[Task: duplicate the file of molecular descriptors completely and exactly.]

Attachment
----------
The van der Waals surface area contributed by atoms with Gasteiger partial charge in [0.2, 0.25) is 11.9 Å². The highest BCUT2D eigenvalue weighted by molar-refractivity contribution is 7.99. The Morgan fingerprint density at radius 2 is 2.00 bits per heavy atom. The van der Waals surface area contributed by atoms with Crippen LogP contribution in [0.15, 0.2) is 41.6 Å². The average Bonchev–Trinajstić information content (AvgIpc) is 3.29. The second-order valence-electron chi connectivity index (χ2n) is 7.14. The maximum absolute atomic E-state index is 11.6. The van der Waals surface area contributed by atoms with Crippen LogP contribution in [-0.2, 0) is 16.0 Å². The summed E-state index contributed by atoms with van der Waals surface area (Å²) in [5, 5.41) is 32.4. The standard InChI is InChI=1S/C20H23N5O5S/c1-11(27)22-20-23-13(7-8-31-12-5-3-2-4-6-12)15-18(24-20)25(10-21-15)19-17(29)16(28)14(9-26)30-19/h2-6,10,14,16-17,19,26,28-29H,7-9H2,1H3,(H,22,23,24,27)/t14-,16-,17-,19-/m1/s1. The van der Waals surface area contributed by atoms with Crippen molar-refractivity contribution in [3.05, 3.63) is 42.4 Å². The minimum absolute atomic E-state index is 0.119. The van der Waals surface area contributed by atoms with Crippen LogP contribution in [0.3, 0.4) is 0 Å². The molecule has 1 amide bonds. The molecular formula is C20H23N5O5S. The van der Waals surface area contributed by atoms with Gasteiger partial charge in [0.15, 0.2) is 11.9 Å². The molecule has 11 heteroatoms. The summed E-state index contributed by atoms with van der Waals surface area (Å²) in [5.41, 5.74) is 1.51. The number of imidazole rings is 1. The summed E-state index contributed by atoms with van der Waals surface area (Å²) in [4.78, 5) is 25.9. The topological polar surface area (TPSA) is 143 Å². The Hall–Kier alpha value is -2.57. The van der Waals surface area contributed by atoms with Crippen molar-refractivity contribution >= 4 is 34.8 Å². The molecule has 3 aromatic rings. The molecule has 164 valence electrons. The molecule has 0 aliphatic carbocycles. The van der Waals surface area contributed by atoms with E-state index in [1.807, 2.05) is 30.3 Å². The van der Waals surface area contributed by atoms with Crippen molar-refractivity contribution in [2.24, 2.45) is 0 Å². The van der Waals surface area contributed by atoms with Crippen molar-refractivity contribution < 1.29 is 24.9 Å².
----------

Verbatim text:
The van der Waals surface area contributed by atoms with Gasteiger partial charge in [0.2, 0.25) is 11.9 Å². The highest BCUT2D eigenvalue weighted by molar-refractivity contribution is 7.99. The Morgan fingerprint density at radius 2 is 2.00 bits per heavy atom. The van der Waals surface area contributed by atoms with Crippen LogP contribution in [0.15, 0.2) is 41.6 Å². The average Bonchev–Trinajstić information content (AvgIpc) is 3.29. The second-order valence-electron chi connectivity index (χ2n) is 7.14. The maximum absolute atomic E-state index is 11.6. The van der Waals surface area contributed by atoms with Crippen LogP contribution in [-0.2, 0) is 16.0 Å². The summed E-state index contributed by atoms with van der Waals surface area (Å²) in [5, 5.41) is 32.4. The standard InChI is InChI=1S/C20H23N5O5S/c1-11(27)22-20-23-13(7-8-31-12-5-3-2-4-6-12)15-18(24-20)25(10-21-15)19-17(29)16(28)14(9-26)30-19/h2-6,10,14,16-17,19,26,28-29H,7-9H2,1H3,(H,22,23,24,27)/t14-,16-,17-,19-/m1/s1. The van der Waals surface area contributed by atoms with Crippen molar-refractivity contribution in [3.05, 3.63) is 42.4 Å². The minimum absolute atomic E-state index is 0.119. The van der Waals surface area contributed by atoms with Crippen LogP contribution in [0.3, 0.4) is 0 Å². The molecule has 1 amide bonds. The molecular formula is C20H23N5O5S. The van der Waals surface area contributed by atoms with Gasteiger partial charge in [0.15, 0.2) is 11.9 Å². The molecule has 11 heteroatoms. The summed E-state index contributed by atoms with van der Waals surface area (Å²) in [5.41, 5.74) is 1.51. The number of imidazole rings is 1. The summed E-state index contributed by atoms with van der Waals surface area (Å²) in [4.78, 5) is 25.9. The topological polar surface area (TPSA) is 143 Å². The Hall–Kier alpha value is -2.57. The van der Waals surface area contributed by atoms with Crippen molar-refractivity contribution >= 4 is 34.8 Å². The molecule has 3 aromatic rings. The molecule has 164 valence electrons. The molecule has 0 aliphatic carbocycles. The van der Waals surface area contributed by atoms with E-state index in [1.807, 2.05) is 30.3 Å². The van der Waals surface area contributed by atoms with Crippen molar-refractivity contribution in [2.24, 2.45) is 0 Å². The van der Waals surface area contributed by atoms with Crippen molar-refractivity contribution < 1.29 is 24.9 Å².